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Actress Sues 'Skinemax' for Requiring Late Night Nudity

Actress Sues 'Skinemax' for Requiring Late Night Nudity

HOLLYWOOD—It'll probably give adult actresses a chuckle that a "principal performer" on a "Cinemax After Dark" series is suing that show's producers, directors and various other personnel, as well as Time Warner Cable Media, which owns Cinemax, for "forcing" her to appear on camera wearing pasties and a "pussy patch," and to perform simulated sex on the show... but that's just what actress "Anne G" has done.

In the lawsuit, which was filed yesterday in LA County Superior Court, the pseudonymous plaintiff "Anne G" (who one assumes fears being blackballed if she uses her real name) has charged True Crime LLC (the company that produces the late-night cable series Femme Fatales), Time Warner and "Does 1 to 250" for having been "blind sided with rewrite after rewrite which necessitated her character to simulate sexual intercourse and her to appear nude but for pasties on her nipples and a sticker on her private parts, without the proper health and safety protections in place or a set that was closed except for essential production crew."

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According to the complaint, the plaintiff "was contracted to perform as an AFTRA principal performer to appear on the Show produced by defendant TRUE CRIME and to be aired on defendant TIME WARNER's subsidiary Cinemax television network, based upon her understanding of what was being requested of her as a performing artist as it pertained to her role on the show. The contractual agreement in place, as well as the protections she benefitted from as an AFTRA union member were part of the bargained for exchange."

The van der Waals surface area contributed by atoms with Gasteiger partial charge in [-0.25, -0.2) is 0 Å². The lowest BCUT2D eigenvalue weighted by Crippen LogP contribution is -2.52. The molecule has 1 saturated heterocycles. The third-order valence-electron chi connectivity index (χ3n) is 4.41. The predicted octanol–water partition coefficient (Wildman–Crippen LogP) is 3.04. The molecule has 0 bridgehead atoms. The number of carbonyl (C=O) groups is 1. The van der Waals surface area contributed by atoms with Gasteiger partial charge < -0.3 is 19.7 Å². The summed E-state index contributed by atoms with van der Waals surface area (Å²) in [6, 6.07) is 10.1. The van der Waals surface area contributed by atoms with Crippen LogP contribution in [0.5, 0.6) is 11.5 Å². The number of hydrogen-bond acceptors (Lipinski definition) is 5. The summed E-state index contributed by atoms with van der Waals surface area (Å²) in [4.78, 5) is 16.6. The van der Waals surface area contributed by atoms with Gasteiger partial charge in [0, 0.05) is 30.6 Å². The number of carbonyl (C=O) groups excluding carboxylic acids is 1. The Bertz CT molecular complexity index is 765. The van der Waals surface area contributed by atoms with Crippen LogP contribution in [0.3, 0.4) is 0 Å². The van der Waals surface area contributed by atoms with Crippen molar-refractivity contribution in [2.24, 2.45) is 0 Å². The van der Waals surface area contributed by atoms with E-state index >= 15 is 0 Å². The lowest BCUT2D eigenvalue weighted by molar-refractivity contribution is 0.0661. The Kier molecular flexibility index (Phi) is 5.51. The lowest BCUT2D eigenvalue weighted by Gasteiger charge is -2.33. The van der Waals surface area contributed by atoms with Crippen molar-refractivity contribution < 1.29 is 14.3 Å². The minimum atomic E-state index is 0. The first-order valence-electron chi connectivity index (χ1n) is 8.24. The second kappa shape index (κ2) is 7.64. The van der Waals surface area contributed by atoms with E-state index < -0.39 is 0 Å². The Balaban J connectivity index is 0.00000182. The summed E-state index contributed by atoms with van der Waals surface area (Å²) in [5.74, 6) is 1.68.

The episode complained of was titled "Jail Break," and premiered on Cinemax on July 12, 2012. However, some adult industry personnel find Anne G's complaint to be a bit suspicious.

"[Retired adult actress] Chloe did a whole season of Young Lady Chatterley, and I think she did at least one Red Shoe Diaries thing—I worked on one of those—and absolutely, the performers' contracts all said 'may involve nudity'," assured director Ernest Greene. "I mean, it would go without saying, but studio lawyers being what they are, nothing goes without saying, which is why I believe it would say that. They'd be crazy not to put that in there."

Sadly, Anne G's contract was not attached to the complaint, so we can't know whether the "nudity" and/or "simulated sexual intercourse" clauses were in her contract—but then again, the series Femme Fatales, which was based on a softcore men's magazine of the same name published for about 10 years beginning in 1992, has plenty of nudity in it, as can easily be gleaned by going to the series' website.

"If I were the judge, I'd say, 'I'd like to see the contract as it was originally written. Oh, it says here, "may require nudity"—Is that your signature? Well, I guess you don't have a complaint. Dismissed, with prejudice; don't come back'," Greene speculated. "That's what I would anticipate. But of course, I haven't seen the contract she signed; maybe hers has an exclusion, but if it had an exclusion, then all she had to say was, 'Hey, here's my contract. See this? I'm not doing it. I'm outta here, and you've got to pay me anyway.' So this strikes me as one of those, she wakes up the next day and says, 'I didn't get paid enough for that.'"

Actress Nina Hartley, a veteran of several late-night series as well as a major role in the mainstream film Boogie Nights, agrees with Greene's contractual experiences.

"Oh, sure, they'd have to do disclosure so they can't be sued later," Hartley said. "And I can't believe, if the show's been on for a couple of years, that she did not do her due diligence and check out an episode or two."